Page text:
General information: First Jewish presence: 18th century; peak Jewish population: 60 in the 19th century; Jewish population in 1933: 20 (see below)
Summary: The earliest available record of a Jewish presence in Hochneukirch is from the mid-18th century. Most local Jews were peddlers and livestock traders. The community attended services in neighboring synagogues until August 15, 1902, when it inaugurated a small synagogue on Weidenstrasse (present-day Von-Werth- Strasse). The Jewish cemetery on Am Stromberg had been consecrated in 1824. Sources differ regarding Jewish population figures for 1933. Either 20 or 50 Jews lived there at the beginning of the Nazi period. We know for certain, however, that the Jews of Hochneukirch had been affiliated with the Jewish community of Juechen by 1933. On Pogrom Night (November 10, 1938), the synagogue building was set on fire, Jewish homes were attacked. The synagogue ruins were removed several days later. In all, 27 local Jews were deported to the concentration and extermination camps in Eastern Europe. At least 34 Hochneukirch Jews perished in the Shoah. The Jewish cemetery was desecrated in 1951, as it had been during the Nazi period; there, the last burial took place in 1969, but it was not until 1996 that the cemetery was declared a historical site. Unveiled in 1980, a memorial plaque commemorates the former synagogue.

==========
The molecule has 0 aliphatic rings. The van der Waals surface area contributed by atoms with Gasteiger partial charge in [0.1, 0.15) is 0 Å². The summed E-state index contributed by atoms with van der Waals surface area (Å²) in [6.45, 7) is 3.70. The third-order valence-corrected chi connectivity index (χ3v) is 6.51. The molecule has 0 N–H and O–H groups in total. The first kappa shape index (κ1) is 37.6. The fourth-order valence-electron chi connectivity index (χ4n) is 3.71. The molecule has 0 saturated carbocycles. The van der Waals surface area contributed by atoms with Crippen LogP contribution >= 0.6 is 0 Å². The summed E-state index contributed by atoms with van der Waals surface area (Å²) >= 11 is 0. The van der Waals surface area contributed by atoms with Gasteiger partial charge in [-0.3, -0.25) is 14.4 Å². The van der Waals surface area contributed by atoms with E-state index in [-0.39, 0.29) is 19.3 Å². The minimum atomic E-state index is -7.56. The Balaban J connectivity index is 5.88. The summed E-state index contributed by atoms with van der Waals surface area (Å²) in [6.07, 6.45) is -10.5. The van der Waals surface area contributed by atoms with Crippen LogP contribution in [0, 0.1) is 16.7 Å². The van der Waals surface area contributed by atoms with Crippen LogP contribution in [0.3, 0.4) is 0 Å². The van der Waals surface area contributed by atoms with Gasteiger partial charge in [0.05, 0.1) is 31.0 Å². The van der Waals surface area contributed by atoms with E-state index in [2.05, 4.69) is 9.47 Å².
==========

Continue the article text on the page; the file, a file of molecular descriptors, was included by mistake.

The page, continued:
Author / Sources: Heidi Wawrzyn
Sources: EJL, FJG, HU, LJG, SIA, YV